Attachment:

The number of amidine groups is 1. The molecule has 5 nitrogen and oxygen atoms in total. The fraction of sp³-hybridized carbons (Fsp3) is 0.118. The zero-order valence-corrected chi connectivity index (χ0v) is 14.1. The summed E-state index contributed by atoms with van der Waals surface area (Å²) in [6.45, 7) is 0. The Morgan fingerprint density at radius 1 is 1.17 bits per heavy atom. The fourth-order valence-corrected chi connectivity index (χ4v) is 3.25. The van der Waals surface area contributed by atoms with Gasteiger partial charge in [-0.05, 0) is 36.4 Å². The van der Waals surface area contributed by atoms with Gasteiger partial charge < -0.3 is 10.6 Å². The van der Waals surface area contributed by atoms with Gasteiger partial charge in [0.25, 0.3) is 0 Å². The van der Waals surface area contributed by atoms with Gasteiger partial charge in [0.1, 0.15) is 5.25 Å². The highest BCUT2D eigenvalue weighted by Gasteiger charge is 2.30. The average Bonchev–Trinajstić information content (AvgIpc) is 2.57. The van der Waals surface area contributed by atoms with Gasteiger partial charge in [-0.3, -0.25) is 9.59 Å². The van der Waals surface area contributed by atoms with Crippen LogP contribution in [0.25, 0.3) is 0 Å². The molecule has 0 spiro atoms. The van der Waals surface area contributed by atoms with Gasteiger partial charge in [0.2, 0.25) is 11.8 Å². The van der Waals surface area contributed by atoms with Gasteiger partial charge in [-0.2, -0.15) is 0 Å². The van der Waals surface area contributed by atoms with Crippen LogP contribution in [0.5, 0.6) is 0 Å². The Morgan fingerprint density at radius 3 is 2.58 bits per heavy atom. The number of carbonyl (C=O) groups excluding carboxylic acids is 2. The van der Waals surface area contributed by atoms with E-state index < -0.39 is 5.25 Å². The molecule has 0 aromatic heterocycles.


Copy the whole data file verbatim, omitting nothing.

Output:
The number of amidine groups is 1. The molecule has 5 nitrogen and oxygen atoms in total. The fraction of sp³-hybridized carbons (Fsp3) is 0.118. The zero-order valence-corrected chi connectivity index (χ0v) is 14.1. The summed E-state index contributed by atoms with van der Waals surface area (Å²) in [6.45, 7) is 0. The Morgan fingerprint density at radius 1 is 1.17 bits per heavy atom. The fourth-order valence-corrected chi connectivity index (χ4v) is 3.25. The van der Waals surface area contributed by atoms with Gasteiger partial charge in [-0.05, 0) is 36.4 Å². The van der Waals surface area contributed by atoms with Gasteiger partial charge < -0.3 is 10.6 Å². The van der Waals surface area contributed by atoms with Gasteiger partial charge in [0.25, 0.3) is 0 Å². The van der Waals surface area contributed by atoms with Gasteiger partial charge in [0.1, 0.15) is 5.25 Å². The highest BCUT2D eigenvalue weighted by Gasteiger charge is 2.30. The average Bonchev–Trinajstić information content (AvgIpc) is 2.57. The van der Waals surface area contributed by atoms with Gasteiger partial charge in [-0.3, -0.25) is 9.59 Å². The van der Waals surface area contributed by atoms with Crippen LogP contribution in [0.25, 0.3) is 0 Å². The molecule has 0 spiro atoms. The van der Waals surface area contributed by atoms with Gasteiger partial charge in [0.2, 0.25) is 11.8 Å². The van der Waals surface area contributed by atoms with Gasteiger partial charge in [-0.2, -0.15) is 0 Å². The van der Waals surface area contributed by atoms with Crippen LogP contribution in [0.5, 0.6) is 0 Å². The Morgan fingerprint density at radius 3 is 2.58 bits per heavy atom. The number of carbonyl (C=O) groups excluding carboxylic acids is 2. The van der Waals surface area contributed by atoms with E-state index < -0.39 is 5.25 Å². The molecule has 0 aromatic heterocycles.